Fortunately for my bosses and my clients, I rejected that advice.
Fortunately for my bosses and my clients, I rejected that advice.
What makes us judgmental?
- Our experience
- Our intuition
- Our DNA
- Our prejudices
- Our values
- It is framing all of your views of people, places and things, and creating the perceptions and feeling you have about everything.
- It is influencing the actions you take regarding those same people places and things.”
- Your judgement will result in an outcome that is in your best interest.
- The basis of that judgement is reason, not self-deception.
- You learn from past ‘bad’ judgements.
- Be on call for a retainer – You are available to a limited number of executives for a fixed time period, such as a year. This approach assumes that you have a reservoir of knowledge that is worth a lot of money for your clients to access. Believe it or not, anyone can get to this level with the right skill and effort. It’s not easy, but it is possible.
- Fixed project work for a specified amount – This the most common consulting arrangement, where you are hired for a fixed amount of time to achieve a certain outcome. Though these are the “bread and butter” of consulting projects, you are always in danger of scope creep. If you have underestimated the time and resources you will need to reach the objective and are bound to a fixed price for the project, they can be very unprofitable.
- Paid by the hour – These engagements can be quite lucrative, particularly if the hourly rate is significant. But you are limited by the number of hours you work, so there is a ceiling.
- Commission-based projects – Though these can be quite lucrative, they can also be highly risky. If you can’t close anything, you are investing effort without any payoff. These are the easiest ‘deals’ to get because the risk is mostly your, not the clients.
- Do you personally know any of the visitors attending your event?
- Do you get jazzed up when spending time with your customers at your events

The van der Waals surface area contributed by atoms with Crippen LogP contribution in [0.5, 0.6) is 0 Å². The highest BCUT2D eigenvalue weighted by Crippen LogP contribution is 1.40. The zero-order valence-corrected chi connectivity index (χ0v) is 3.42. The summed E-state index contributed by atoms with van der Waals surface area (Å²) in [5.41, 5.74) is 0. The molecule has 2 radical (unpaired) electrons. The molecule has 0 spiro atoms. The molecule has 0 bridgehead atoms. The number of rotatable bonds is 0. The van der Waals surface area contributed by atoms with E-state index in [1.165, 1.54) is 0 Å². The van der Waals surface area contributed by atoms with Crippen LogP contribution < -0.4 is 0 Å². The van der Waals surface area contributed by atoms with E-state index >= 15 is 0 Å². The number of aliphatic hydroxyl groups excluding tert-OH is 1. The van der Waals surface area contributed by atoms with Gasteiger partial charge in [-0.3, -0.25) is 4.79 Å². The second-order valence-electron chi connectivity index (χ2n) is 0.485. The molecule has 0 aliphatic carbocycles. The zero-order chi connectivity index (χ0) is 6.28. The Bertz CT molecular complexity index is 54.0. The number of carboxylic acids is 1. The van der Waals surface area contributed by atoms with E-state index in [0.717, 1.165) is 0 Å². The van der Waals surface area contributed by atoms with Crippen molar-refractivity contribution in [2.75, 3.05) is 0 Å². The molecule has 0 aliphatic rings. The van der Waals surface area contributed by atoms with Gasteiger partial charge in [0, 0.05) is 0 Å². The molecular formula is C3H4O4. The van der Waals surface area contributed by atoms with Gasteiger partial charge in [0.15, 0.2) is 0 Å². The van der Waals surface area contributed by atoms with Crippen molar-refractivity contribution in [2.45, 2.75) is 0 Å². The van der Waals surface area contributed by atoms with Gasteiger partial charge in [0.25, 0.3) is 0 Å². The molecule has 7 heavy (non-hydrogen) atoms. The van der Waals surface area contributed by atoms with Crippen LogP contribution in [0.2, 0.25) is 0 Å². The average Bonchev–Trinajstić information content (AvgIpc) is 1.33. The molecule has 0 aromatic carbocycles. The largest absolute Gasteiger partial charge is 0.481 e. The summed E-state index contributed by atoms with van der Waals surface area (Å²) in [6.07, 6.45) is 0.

- Do you look forward to your events?
In the poem, Sad Cure, Graham Greene wrote that “Comfort and Fear – these two alone make Life / But while the Fear too often stood alone…The Comfort always had been mixed with fear.” *
That sentiment characterizes how many now are living: in fear. And because of that fear, they are allowing themselves to settle with what is most comfortable even when there are opportunities available. I must confess some disappointment that, despite the length of time we’ve had to become acclimated to the pandemic, many have failed to grasp the opportunities that have become obvious.
We’ve drifted down the river – rather than steer our own course – paralyzed by television news and social media and hoping for things to return to how they were in the good old days.
In some ways, my industry has acted differently. It has demonstrated a willingness to come together, with competitors collaborating in the hosting of events. There also have been new national advocacy efforts that I hope will champion the power and business value of events as we head into the future. You could also argue that the speed with which many events switched to virtual mode has proven to be a great learning opportunity for the industry.
All the above were spawned by reaction to the pandemic, rather than intentional efforts to innovate and grasp new opportunities. Despite all the positives that have happened, we’ve still tended to retreat due to the fear of failing, taking comfort in waiting until the situation returns to “normal” when we can again do what we did before.